The kid’s song stands on pretty solid ground in dissing the Pharisees. In English, we’ve even turned them into an adjective: if you’re “pharisaical,” then you are hypocritical or self-righteous. And this characterization shows up in scripture, too. In Luke’s gospel the Pharisees are usually a little shady. They aren’t very quick to welcome Jesus’ teaching, they seem to want to keep the status quo in place, they are generally reluctant to shift their perspective or give up the power they wield. The Pharisees, in Luke and in modern-day caricature, are not fair, you see.
But both our modern-day understanding and Luke’s characterization are not exactly true to what we know for sure about Pharisees. Pharisees didn’t write much themselves, so the only historical record we have of them comes – aside from Paul, who was a deserter of the Pharisaical tradition – from people writing ABOUT them. We don’t know what Pharisees believed, we don’t really know a lot about how they functioned. But I’ve learned a bit about what they did not do.
Pharisees were not in charge of the Temple. Instead, they worked in the villages, among the people. They were teachers, not priests. They didn’t have particularly strict purity standards – they just observed Jewish law like everyone else. They were, apparently, some combination of scholars and special interest group, a predecessor to the later role of “rabbi.” They studied Torah and taught the law, but they also were not the ones in charge of the system of sacrifice or polity. They were, as far as I can tell, a group of local pastors who loved the Temple and their God but who spent more time with the regular people than they did with those in power.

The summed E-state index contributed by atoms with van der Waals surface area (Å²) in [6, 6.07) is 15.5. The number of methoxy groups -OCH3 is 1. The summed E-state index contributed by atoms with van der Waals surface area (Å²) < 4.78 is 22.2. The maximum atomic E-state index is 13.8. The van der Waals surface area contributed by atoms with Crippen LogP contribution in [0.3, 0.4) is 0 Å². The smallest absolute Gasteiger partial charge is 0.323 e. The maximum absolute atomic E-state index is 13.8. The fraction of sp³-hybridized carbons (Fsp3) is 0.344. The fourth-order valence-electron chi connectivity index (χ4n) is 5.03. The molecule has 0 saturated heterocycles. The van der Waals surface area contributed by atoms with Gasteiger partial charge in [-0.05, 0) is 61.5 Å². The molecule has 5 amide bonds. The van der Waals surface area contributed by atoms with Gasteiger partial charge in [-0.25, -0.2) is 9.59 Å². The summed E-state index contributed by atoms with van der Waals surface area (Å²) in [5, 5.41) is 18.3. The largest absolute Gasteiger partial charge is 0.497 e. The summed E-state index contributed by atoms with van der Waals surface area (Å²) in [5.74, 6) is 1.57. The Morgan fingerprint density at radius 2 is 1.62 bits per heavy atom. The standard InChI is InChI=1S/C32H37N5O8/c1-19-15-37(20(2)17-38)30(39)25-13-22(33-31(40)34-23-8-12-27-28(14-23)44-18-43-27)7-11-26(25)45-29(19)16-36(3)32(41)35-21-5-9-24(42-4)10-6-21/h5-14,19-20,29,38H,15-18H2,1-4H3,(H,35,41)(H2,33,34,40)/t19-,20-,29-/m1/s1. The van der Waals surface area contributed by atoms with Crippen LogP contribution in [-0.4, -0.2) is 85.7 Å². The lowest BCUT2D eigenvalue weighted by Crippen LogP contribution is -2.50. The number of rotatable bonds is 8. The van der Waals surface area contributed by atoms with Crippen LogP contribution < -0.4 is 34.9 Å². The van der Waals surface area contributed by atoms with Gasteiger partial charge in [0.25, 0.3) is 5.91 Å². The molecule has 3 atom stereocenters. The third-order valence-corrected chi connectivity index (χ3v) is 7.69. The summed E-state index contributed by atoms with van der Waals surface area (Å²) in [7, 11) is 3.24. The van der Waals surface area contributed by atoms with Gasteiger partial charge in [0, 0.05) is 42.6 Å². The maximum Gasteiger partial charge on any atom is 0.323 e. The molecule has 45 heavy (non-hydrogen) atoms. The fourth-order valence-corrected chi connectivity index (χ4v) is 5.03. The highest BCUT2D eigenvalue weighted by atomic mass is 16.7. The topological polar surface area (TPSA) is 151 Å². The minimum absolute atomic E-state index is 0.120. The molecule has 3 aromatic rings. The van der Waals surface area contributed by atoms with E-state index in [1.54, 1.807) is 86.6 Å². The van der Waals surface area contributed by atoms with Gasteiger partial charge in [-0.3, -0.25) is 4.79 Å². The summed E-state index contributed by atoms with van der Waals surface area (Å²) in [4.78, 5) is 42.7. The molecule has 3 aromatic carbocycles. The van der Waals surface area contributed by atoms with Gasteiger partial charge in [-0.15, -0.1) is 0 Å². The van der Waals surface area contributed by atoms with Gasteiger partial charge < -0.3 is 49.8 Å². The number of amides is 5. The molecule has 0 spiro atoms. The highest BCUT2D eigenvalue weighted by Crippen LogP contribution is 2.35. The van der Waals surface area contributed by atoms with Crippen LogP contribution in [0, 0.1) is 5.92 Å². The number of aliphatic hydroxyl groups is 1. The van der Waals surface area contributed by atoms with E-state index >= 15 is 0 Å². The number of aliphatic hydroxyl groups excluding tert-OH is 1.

Unlike us, who have several millenia worth of baggage attached to the idea of a Pharisee, Jesus’ first audience would have had a different image. For them, according to scholar Amy-Jill Levine, “the Pharisees would have been respected teachers, those who walked the walk as well as talked the talk.” It would have made sense to them that a Pharisee was praying in the temple – the temple was a place of healing and grace.
Now, a tax collector, on the other hand, would NOT have been likely to show up at Temple. Tax collectors were employed by the Roman Empire, and their allegiance was to Caesar, not the God of the Israelites. They worked for the empire, and they dealt in money, and they had easy access to skimming off the top for themselves, cheating people, stealing, getting whatever they felt themselves entitled to. In Luke’s gospel, tax collectors turn out to be a pretty good group of guys: Zaccheus did an about face and followed Jesus after he was found up in that tree, Matthew became one of Jesus’ most trusted friends and disciples. But that character trait – being willing to change their life and follow Jesus – was NOT what Jesus’ first hearers would have thought of when they heard about a tax collector in the Temple.
For the people Jesus told this parable to, tax collectors were lying, cheating charlatans who would have been to scared to set foot in such a holy place as the Temple for fear that their evil deeds would have sent them up in smoke as soon as they crossed the threshold. The first hearers of Jesus’ parables would probably have been imagining either – depending on your political disposition and based on my observation of social media since the 2016 election – Donald Trump or Hillary Clinton walking into your home church sanctuary on a random Sunday morning.
The tax collector showing up in the Temple was unheard of. Those Jewish folks listening to Jesus tell this story would have probably let out a collective GASP, and whispered curses under their breath. They would have immediately wondered what they would have done if they’d been there at the Temple that day: shout curses or insults, demand they remove themselves from the premises, refuse to look them in the eye or engage them in any kind of conversation other than heckling or hateful talking points.
And so, here we are, in the Temple, with a respected, benign, regular local pastor kind of guy who everyone would expect to be praying in the Temple and a stealing, cheating, reviled enemy kind of guy that everyone would be horrified to find praying in their Temple.